Study finds immigrants account for only 1.4 percent of US medical spending

A study by a University of Nebraska Medical Center researcher revealed that unauthorized immigrants have lower health care expenditures compared to legal residents, naturalized citizens and U.S. natives.

The study, which analyzed data from the medical expenditure panel survey taken between 2000 and 2009, was conducted by Jim Stimpson, Ph.D., director of the Center for Health Policy at UNMC. Results were published in the June issue of the health policy journal, Health Affairs.

It was found that U.S. natives spent $1 trillion on health care. By contrast all immigrants – unauthorized, legal and illegal – spent one-tenth that amount or $96.7 billion. Unauthorized immigrants accounted for $15.4 billion of that total, or 15.9 percent.

It also was found that an estimated 5.9 percent of unauthorized immigrants received care that providers are not reimbursed for, compared to 2.8 percent of U.S. natives in the same category. Dr. Stimpson speculated that this may be because unauthorized immigrants are much more likely to lack health insurance when compared to U.S. natives.

These findings reflect a history of policies that block access to health care for unauthorized immigrants, he said.

"Today, and persons who immigrated less than five years ago have few options for through public programs, leaving only the option to pay out of pocket or to secure private insurance," Dr. Stimpson said.

The safety net, he said, available for includes and federally qualified health centers.

Such limited access is not optimal for accessing quality care and finding a medical home, Dr. Stimpson said.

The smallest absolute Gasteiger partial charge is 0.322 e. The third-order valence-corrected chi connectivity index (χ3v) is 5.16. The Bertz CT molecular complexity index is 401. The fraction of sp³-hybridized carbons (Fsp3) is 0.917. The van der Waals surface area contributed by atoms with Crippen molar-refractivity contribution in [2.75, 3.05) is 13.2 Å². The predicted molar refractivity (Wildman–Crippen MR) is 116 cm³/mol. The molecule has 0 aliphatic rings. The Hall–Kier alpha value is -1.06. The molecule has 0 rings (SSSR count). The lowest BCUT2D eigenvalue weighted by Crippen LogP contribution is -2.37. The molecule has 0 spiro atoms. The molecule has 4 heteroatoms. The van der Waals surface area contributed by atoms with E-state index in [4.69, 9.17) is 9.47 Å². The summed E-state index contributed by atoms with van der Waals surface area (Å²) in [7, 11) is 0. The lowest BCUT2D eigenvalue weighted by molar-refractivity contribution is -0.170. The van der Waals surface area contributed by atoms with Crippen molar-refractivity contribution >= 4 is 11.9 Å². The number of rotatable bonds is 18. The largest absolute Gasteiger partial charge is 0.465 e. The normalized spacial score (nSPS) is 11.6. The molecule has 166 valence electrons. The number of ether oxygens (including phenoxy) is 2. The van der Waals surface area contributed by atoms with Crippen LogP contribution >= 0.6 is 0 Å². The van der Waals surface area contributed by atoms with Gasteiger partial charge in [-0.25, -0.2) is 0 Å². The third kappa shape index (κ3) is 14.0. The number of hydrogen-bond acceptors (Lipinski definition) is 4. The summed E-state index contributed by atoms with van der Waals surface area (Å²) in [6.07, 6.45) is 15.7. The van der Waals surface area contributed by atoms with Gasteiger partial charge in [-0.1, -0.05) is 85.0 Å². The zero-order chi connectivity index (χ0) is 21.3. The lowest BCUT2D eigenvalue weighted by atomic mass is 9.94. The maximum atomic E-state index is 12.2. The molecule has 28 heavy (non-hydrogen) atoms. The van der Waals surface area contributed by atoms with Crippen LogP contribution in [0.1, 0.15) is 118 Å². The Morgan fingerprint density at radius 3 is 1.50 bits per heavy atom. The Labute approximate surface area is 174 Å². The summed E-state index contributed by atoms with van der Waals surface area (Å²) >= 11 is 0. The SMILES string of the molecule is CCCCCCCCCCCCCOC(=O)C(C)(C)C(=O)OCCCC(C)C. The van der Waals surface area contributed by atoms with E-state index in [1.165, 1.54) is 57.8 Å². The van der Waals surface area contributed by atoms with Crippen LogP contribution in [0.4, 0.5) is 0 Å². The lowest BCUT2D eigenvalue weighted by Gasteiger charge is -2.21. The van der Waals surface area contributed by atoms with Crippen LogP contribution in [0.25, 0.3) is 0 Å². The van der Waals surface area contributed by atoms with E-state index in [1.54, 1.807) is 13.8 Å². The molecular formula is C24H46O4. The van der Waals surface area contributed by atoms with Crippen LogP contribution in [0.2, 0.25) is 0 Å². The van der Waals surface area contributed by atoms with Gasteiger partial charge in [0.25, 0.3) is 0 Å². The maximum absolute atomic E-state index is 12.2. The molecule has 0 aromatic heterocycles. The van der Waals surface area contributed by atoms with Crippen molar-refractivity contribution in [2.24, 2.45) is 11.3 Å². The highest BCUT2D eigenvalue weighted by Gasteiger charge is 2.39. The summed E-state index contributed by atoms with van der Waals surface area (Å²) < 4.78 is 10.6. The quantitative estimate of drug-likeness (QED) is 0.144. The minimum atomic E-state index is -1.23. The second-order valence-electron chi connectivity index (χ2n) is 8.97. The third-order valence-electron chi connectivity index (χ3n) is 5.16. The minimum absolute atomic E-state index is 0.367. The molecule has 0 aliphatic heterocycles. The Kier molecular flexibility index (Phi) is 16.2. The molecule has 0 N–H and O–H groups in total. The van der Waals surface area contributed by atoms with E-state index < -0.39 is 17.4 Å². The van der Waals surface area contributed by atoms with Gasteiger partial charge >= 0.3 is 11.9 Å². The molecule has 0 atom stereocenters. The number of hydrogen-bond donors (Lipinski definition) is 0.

"These policies have merely shifted the financial burden of paying for the care of immigrants, and have potentially put the public's health at risk, when those who have infectious diseases defer treatment for illness," he said.

One way to remedy the problem, Dr. Stimpson said would be to give unauthorized immigrants access to preventive and treatment services for infectious diseases and to the insurance marketplace.

add to favorites email to friend print save as pdf

Related Stories

Immigration reform needs to address access to health care

Mar 19, 2013

With comprehensive immigration reform a priority for President Obama and gaining bipartisan and public support, there is a need and an opportunity to consider how the millions of undocumented immigrants should be integrated ...

Recommended for you

Even without kids, couples eat frequent family meals

34 minutes ago

Couples and other adult family members living without minors in the house are just as likely as adults living with young children or adolescents to eat family meals at home on most days of the week, new research suggests.

Health law enrollment now 7.3M

14 hours ago

The Obama administration says 7.3 million people have signed up for subsidized private health insurance under the health care law—down from 8 million reported earlier this year.

ASTRO issues second list of 'Choosing wisely' guidelines

14 hours ago

(HealthDay)—The American Society for Radiation Oncology (ASTRO) has released a second list of five radiation oncology-specific treatments that should be discussed before being prescribed, as part of the ...

Bill Gates says progress made on new super-thin condom

15 hours ago

Billionaire philanthropist Bill Gates said Thursday progress is being made on developing a "next-generation" ultra-thin, skin-like condom that could offer better sexual pleasure, help population control and ...

User comments